Recently I have been working on creating felted textile pictures to put in my shop. I had never thought I would be making felt of any description, it just didn’t really appeal. Then I discovered felt art pictures and nuno felting and cobweb felting. There are some really talented felt art artists out there like Moy Mackay who wrote this book to allow us mere mortals in on her secrets so that we can attempt our own felt art: Art in Felt and Stitch: Creating Beautiful Works of Art Using Fleece, Fibres and Threads. Some of the nuno felting and cobweb felting scarves people have shared online are just awe inspiring.
Wet felting is really, really hard work, but I love it. It’s got everything, colour, texture, creativity, wool fibre, embroidery (both machine and hand) and it saves me from going to the gym – not that I ever intended to do that anyway.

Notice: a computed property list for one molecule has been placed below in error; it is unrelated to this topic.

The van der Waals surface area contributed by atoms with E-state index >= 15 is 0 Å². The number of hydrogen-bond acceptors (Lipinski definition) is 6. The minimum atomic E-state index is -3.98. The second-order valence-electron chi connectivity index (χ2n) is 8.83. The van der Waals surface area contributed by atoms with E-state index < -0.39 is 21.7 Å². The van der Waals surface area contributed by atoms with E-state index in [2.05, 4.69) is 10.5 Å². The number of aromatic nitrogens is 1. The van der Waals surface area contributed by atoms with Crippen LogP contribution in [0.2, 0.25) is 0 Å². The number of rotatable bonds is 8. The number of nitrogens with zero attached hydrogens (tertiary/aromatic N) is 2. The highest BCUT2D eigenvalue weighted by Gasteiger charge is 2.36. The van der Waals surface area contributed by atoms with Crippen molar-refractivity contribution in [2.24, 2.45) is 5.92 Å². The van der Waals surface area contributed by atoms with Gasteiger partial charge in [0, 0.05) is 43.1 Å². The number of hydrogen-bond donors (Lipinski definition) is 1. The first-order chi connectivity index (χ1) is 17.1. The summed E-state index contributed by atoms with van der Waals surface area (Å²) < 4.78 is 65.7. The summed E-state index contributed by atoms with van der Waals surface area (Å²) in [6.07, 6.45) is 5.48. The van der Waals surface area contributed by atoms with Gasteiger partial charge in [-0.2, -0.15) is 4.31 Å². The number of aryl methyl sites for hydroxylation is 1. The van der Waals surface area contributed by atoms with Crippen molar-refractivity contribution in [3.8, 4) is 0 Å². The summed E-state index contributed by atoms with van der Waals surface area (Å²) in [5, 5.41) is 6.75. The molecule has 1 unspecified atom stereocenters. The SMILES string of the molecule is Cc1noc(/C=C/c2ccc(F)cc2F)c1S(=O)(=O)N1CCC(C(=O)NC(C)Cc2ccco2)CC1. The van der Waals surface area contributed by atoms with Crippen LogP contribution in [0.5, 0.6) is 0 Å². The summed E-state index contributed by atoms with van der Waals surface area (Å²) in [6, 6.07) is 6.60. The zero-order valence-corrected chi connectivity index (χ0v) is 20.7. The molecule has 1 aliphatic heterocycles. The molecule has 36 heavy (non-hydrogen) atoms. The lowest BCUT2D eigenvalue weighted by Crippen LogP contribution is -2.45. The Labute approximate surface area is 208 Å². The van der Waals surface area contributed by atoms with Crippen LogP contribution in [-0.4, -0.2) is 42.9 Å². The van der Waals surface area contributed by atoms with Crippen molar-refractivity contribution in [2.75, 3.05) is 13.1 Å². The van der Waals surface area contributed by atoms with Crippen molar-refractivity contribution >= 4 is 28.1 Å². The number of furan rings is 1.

These two are based on local Cornish scenes. The first one features the lighthouse at Godrevy with thrift and corn coloured grasses growing on the cliff and the second one is the engine house at Chapel Porth near St Agnes with bright purple heather in bloom on the cliff. I just love the different blues, greens and turquoises in the sea. I lined both of these with calico and sewed a ring on the back so that they can hang on the wall, but they would also look very effective framed under glass (I just wouldn’t want to risk putting them in the post like that).
This one was inspired by the gorgeous paua shells which you find strewn about the beaches in New Zealand. This seems amazing to me as the shells on our Cornish beaches are very tiny and less colourful in comparison. I have sewn it to some mount board ready to be framed.
Very different again is this field of foxgloves. I enjoyed the free motion machine embroidery on this one and decided to sew pockets to the back to enable it to be hung with a piece of doweling. This could easily be removed allowing the picture to be framed. Again, it just makes it easier to post.
These were all fun to make and they are looking lovely decorating my walls until they have a new home to go to.
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